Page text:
The complexity of the situation and subject is unfathomable to me. To produce something coherent from it, something for people to cling to, beggars belief.
Doherty had been in Puerto Rico to report on Slater’s tenth world title, a seeming inevitability at that stage. In itself, this was a monumental story, perhaps the greatest ever in competition surfing history, and it was something he’d been working on for months.
Then Andy was dead.
And in the chaos no-one knew what to think, except they knew that everything was different.
What would you do in that situation?
Fly immediately home to your family?
Shed tears with your friends and say fuck the world?
Or would you, as Doherty did, recognise the significance of the moment, the necessity of story, and your responsibility to your vocation?
There’s a Carol-Anne Duffy poem called “War Photographer”, about a man who wrestles with his purpose. The poem presents us with difficult questions.
Is it ok to simply record the suffering of others, neglecting your individual humanity in service of the greater good?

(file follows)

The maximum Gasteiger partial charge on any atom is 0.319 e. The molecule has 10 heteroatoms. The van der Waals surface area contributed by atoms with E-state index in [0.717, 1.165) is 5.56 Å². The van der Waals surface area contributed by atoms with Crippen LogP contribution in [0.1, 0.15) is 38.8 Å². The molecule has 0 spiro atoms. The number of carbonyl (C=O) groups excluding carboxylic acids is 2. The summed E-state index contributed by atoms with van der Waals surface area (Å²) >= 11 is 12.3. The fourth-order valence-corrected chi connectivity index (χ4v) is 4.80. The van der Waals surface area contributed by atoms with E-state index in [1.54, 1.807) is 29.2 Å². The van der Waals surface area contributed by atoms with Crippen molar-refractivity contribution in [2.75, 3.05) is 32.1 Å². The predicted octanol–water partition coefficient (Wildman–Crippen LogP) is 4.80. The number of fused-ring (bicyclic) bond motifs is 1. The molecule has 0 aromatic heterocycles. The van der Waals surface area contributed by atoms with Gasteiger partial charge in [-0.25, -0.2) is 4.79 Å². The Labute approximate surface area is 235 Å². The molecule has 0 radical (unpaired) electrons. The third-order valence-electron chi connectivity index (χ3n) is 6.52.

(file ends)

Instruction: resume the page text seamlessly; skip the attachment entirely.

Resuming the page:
Is the sharing of tragedy necessary, in the hope it might save future lives?
He remembers the cries
of this man’s wife, how he sought approval
without words to do what someone must
The “must” suggests the answer to these questions must be Yes.
Real journalists believe in this “must”. They understand that stories give shape and form to our existence.
In the life and death of Andy Irons, there are lessons for all of us.
Doherty’s piece doesn’t necessarily dig all of this out, but it doesn’t need to. What it does is capture the raw, human grief of the moment, and touch on the ways in which Irons inspired those who knew him, particularly in professional surfing.
In the wake of abject tragedy, the only meaningful response is to recognise and celebrate those who share the impact. Easier said than done.
Somehow, when confronted with tragedy and outpourings of sorrow from the friends he was surrounded by, Sean Doherty had the fortitude to write the story of what it was like to exist in these moments, creating a historical timecapsule in a way that only the written word can.